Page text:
|A 'fun day' is a usual part of the end of EMI trips - this time,|
we went zip lining over the canopy of a Nicaraguan forest
outside of Managua.
Today can be summed up in one word: AutoCAD (which is a computer-aided drafting program). I started just after breakfast around 7:30am, and quit at just after 11pm with just a few breaks for meals. And actually, I enjoyed it! Playing the role our interns normally play has been fun – though my eyes are a bit glossy. Heading into our final day tomorrow, we’re about 95% finished with the bridge design and drawings.
|AutoCAD on an 11" screen isn't ideal, but carrying around|
this mini-laptop on trips is a lot better than the monstrous
17" model I had on my first ever EMI trip in 2006!
|The result of my AutoCAD efforts - the bridge design details!|
Today, the Young Life staff took us up to a place they call ‘The Labyrinth’. It’s exactly that – a labyrinth made of hedges. For those who aren’t aware (which includes me), the difference between a maze and a labyrinth is that in a labyrinth, you typically follow a long, meandering path from start to finish, without the traps and deadends that mazes have.
|The entrance to the Labyrinth|
From above, the labyrinth forms a circle, with the inner rows winding around and back and forth to form a cross. At the end, you come to a deadend, with a choice of turning left to exit, or right to head to the center, where a large wooden cross is constructed.
It’s a nice little metaphor for life. To give each of us the impression of being alone, we staggered the timing of each person’s start and then walked slowly through path. Each segment of path was rounded, such that you couldn’t see more than 20 feet or so in front on you. Then, after a bit, you’d come to a dead end, and be forced to turn left or right, or do a U-turn.
|The curved path inside the labyrinth|
After we all reached the center (15 minutes or so), we talked about what we were thinking while we walked. For me, what stood out was that just like the curved path, in life, we can only see just a little bit ahead. Obviously that’s not terribly deep, but I think I still usually get it wrong as it relates to my day to day life. In my mind, I always picture my life’s path as a straight line ahead. But I think it dawned on me that it’s more like these labyrinth rows, where the path is curved, and though it seems like we’re on the path that will take us all the way through life, very often, a dead end or U-turn is on the horizon.
|Gathered at the center, discussing what thoughts had come to|
mind as we walked the labyrinth.
Of course this can represent the trials that may lay ahead, but it also can mean that the place in life where you’re currently at may not be where you’ll always be. Maybe it’s a job change, family move, career change, or even just something new that you’ll add to your current job or life situation that will significantly impact or improve your life. Whatever the case, I think we often get caught in the trap of feeling like our current situation of life will always be just as it is. But as I look back on my own life, more often than not, wherever we’re at and whatever we’re doing, it’s far more likely that we’re just in a ‘season’.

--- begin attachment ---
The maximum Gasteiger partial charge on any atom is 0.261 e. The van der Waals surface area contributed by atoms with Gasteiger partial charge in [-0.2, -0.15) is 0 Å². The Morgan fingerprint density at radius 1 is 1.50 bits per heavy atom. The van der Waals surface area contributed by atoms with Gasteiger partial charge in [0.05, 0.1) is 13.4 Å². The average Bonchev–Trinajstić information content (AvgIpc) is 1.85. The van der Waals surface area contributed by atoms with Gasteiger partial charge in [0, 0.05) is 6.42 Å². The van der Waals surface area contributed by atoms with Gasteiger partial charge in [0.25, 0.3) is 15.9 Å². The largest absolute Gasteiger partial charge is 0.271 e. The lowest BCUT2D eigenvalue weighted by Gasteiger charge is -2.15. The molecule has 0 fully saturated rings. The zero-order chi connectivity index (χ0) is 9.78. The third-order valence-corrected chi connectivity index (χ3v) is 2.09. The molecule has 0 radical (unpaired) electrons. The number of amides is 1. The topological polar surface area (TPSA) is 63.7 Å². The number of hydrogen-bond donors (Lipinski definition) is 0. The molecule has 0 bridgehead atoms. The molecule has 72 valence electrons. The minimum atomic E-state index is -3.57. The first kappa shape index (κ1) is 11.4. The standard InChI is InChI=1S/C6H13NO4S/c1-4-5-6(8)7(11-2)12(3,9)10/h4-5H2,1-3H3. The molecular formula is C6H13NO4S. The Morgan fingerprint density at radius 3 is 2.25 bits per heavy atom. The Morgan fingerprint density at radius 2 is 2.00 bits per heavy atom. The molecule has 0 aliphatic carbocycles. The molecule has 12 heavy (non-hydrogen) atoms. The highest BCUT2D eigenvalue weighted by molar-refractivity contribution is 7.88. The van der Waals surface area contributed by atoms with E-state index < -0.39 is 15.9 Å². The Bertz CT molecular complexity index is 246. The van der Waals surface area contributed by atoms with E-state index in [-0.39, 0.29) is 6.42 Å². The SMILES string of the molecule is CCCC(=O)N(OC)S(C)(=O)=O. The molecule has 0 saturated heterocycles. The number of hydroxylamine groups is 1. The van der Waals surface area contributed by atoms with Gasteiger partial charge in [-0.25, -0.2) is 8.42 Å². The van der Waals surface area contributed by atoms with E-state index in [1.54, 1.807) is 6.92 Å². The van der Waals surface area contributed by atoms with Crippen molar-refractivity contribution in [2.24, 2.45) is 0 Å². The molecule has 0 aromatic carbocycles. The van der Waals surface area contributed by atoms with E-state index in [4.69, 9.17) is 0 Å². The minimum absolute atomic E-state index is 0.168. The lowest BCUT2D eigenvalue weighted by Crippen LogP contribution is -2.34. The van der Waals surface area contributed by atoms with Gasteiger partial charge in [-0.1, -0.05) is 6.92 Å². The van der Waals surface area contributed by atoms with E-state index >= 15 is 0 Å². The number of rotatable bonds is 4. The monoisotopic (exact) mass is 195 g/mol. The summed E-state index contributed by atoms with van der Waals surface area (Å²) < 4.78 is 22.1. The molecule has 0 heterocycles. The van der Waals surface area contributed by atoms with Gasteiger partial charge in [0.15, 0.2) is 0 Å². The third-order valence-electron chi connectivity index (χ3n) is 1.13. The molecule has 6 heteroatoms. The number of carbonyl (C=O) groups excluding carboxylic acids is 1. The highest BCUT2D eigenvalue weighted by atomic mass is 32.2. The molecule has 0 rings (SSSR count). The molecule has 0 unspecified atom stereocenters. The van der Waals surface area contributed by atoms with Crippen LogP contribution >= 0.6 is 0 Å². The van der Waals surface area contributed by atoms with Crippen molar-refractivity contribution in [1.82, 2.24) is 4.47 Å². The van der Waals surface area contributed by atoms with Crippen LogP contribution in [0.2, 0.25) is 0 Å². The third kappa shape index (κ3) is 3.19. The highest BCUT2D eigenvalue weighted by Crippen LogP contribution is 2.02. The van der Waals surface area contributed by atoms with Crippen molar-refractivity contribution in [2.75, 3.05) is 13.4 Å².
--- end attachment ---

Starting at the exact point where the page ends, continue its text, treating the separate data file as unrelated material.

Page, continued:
For me, that’s encouraging. Don’t get me wrong – I’m perfectly content where I’m at currently. But I often evaluate how ‘things’ are going based on a perspective of nothing ever changing in the future. That naturally produces some level of anxiety in me, as I also think about all the things I’d like to do but am *not* currently doing too. I think this thought I had in the labyrinth was a good reminder that regardless of whether or not I do in fact end up doing what I’m currently doing for the rest of my life, I shouldn’t be thinking of it in those terms. Instead, I should just focus on the bit of path that God has currently shown me, and not worry about what may or may not lay ahead on the *curved* path before me.
Ok, as almost always happens on these EMI trips, a big ‘learning point’ has come along. With that in the books, I suppose it’s about time to go home! And as it would happen, we leave the camp tomorrow and fly out the next morning! Goodbye Nicaragua – after just a week, I’m surprised at how much at home I feel here. Maybe it’s because of how similar it is to Africa. Or maybe it’s a sign for the future… J (…and the answer is ‘no’, there are no current plans in the works!)
Some extra shots from the trip:
|Designing the bridge with Brian (L) and Ian (R)|
|Digging test holes to check the soil conditions under the|
new bridge piers in the lake.
|Surveying across the drained lake|
|The civil engineers conducting a flow test on the stream|
|In true Young Life fashion, our team did our own dishes and|
cleanup during the week.
|I've already talked about the coffee produced at the camp, but|
they also had an indoor gym/soccer arena - how much more
perfectly tailored could this trip have been for me?!
|Hanging out in airports around the world (this time in Houston)|
is part of the fun of EMI trips.